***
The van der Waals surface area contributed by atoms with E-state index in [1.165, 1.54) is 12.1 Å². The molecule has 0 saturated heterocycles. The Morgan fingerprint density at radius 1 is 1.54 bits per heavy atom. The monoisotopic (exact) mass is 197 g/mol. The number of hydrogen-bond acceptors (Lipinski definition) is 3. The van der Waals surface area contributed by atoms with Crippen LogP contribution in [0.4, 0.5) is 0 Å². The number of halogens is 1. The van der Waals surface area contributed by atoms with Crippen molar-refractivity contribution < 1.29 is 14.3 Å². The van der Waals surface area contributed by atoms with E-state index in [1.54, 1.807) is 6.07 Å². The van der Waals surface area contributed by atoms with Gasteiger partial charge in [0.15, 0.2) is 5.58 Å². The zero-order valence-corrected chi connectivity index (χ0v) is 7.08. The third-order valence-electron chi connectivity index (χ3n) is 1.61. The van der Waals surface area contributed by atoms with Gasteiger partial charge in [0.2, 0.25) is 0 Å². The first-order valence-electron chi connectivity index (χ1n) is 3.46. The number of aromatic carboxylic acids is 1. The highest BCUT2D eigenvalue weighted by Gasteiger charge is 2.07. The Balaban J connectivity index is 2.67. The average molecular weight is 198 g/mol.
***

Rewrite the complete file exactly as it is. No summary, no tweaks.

The van der Waals surface area contributed by atoms with E-state index in [1.165, 1.54) is 12.1 Å². The molecule has 0 saturated heterocycles. The Morgan fingerprint density at radius 1 is 1.54 bits per heavy atom. The monoisotopic (exact) mass is 197 g/mol. The number of hydrogen-bond acceptors (Lipinski definition) is 3. The van der Waals surface area contributed by atoms with Crippen LogP contribution in [0.4, 0.5) is 0 Å². The number of halogens is 1. The van der Waals surface area contributed by atoms with Crippen molar-refractivity contribution < 1.29 is 14.3 Å². The van der Waals surface area contributed by atoms with E-state index in [1.54, 1.807) is 6.07 Å². The van der Waals surface area contributed by atoms with Gasteiger partial charge in [0.15, 0.2) is 5.58 Å². The zero-order valence-corrected chi connectivity index (χ0v) is 7.08. The third-order valence-electron chi connectivity index (χ3n) is 1.61. The van der Waals surface area contributed by atoms with Gasteiger partial charge in [0.2, 0.25) is 0 Å². The first-order valence-electron chi connectivity index (χ1n) is 3.46. The number of aromatic carboxylic acids is 1. The highest BCUT2D eigenvalue weighted by Gasteiger charge is 2.07. The Balaban J connectivity index is 2.67. The average molecular weight is 198 g/mol.